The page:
While a minimum contract period makes it more difficult for your supervisor to dismiss you, a minimum contract period does not mean that you have to do the same job for 24 months. Employees can of course still unilaterally terminate employment contracts within the notice periods. A minimum contract period also does not prevent you from being employed for longer. We therefore think that the current ratio should be reversed. Instead of serial fixed-term contracts, long terms should be the rule, and deviations from this should have to be objectively justified. Berlin shows that this demand can be implemented in practice: there a minimum contract period of 24 months for student assistants is already in place.

Our demands for the collective bargaining round 2023:

  • minimum contract terms of 24 months
  • work hour minimum of 40 hours/month (shorter working hours at the request of the employee)

Compliance with minimum standards!
Holiday entitlement and continued payment in case of illness must be the rule.

Student employees have a statutory holiday entitlement as well as a right to continued payment of wages in case of illness. However, the harsh reality is that these minimum labour standards, which are established by labour laws and further improved by collective agreements, are not respected in many places. Often, student employees do not call in sick, but work the missed hours on other days. Many are not informed by the employers about their holiday entitlement and it is not implemented. However, periods of rest in the form of annual leave and not working when sick are essential for good health.

Compliance with holiday entitlements or regulations on sick leave must be ensured by employers and is not the individual responsibility of student employees! The regulations in the collective agreement of the Länder (TV-L) regarding continued payment of wages in case of illness are much better than those for you and your fellow student workers. The demand for compliance with the minimum standards is the first step towards improving employment conditions. The example of (non-) compliance with legal minimum standards clearly shows what determines the employment relationship of student workers: As an SHK (student assistant), you are directly and personally dependent on your supervisor. Since many student employees, for example, aspire towards a carrer in academia, they are dependent on their superiors’ support. Especially in addition to the short contract periods, it is an enormous challenge as an individual to assert your rights under such circumstances.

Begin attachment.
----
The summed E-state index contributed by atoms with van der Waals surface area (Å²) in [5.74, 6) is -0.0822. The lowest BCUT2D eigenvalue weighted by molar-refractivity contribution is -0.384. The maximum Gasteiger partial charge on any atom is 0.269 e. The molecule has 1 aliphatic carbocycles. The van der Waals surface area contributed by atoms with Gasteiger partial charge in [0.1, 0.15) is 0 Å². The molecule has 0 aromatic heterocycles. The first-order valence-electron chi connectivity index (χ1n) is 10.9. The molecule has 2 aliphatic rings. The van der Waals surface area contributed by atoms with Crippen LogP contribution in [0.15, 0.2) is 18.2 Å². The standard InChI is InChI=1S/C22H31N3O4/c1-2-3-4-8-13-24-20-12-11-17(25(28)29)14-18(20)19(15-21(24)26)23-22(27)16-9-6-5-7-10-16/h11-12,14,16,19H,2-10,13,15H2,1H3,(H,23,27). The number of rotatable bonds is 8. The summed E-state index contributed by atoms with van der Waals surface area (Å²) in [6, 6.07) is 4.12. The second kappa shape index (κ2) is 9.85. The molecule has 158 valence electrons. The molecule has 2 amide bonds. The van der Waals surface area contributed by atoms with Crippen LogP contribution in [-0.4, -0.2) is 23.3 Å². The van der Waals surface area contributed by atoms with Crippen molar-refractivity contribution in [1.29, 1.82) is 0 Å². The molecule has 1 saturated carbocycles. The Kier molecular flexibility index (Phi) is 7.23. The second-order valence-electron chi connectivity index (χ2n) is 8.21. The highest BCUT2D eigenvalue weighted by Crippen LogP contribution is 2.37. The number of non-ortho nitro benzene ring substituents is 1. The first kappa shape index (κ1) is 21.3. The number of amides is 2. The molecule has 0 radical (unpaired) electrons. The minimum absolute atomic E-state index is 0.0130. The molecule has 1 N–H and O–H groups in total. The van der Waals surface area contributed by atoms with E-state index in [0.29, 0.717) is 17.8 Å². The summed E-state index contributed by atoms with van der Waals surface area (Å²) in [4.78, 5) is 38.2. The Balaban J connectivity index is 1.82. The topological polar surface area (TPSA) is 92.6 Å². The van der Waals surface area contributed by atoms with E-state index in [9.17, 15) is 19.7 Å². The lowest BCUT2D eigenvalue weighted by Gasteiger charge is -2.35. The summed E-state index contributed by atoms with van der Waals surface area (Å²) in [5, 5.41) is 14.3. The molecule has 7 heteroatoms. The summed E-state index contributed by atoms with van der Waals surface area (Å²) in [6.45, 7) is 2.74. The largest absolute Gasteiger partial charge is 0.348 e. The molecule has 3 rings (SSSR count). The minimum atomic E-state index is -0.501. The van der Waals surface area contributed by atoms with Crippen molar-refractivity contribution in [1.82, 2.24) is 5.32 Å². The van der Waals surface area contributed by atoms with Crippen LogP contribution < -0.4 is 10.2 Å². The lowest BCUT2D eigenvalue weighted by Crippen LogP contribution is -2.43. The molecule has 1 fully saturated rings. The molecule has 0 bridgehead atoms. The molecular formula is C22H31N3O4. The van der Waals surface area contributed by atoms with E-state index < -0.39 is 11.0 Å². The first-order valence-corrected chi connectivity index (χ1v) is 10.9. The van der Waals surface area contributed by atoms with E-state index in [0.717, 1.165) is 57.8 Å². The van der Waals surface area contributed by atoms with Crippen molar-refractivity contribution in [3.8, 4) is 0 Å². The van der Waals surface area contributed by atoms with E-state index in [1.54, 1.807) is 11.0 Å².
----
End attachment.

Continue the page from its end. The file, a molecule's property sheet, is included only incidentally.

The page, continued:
Our demands for the collective bargaining round 2023:

  • (Recreational) holiday entitlement of 30 days (fulltime equivalent)
  • Regulation of continued payment of wages in case of illness (i.e. at least 6 weeks and beginning from the 1st month of employment), annual bonus payment and surcharge for work at unfavourable working hours

Right to co-determination!
Democartic participation in staff councils must not exclude student employees.

Co-determination is exercised by the staff council (Personalrat), which represents the interests of the employees. In higher education, this body is elected democratically by the employees in accordance with the state staff representation laws and, within the scope of its office, it moves outside of company hierarchies. In concrete terms, this means that actions by the employer can be confirmed or rejected by the staff council, or that they can also take the initiative themselves through their right of proposal in order to stand up for employees’ interests. This gives them the power to strongly influence the concrete design of a workplace and thereby also improve it.

You want the working conditions of over 300,000 student employees to improve? Get organised on a nation-wide and on a local level!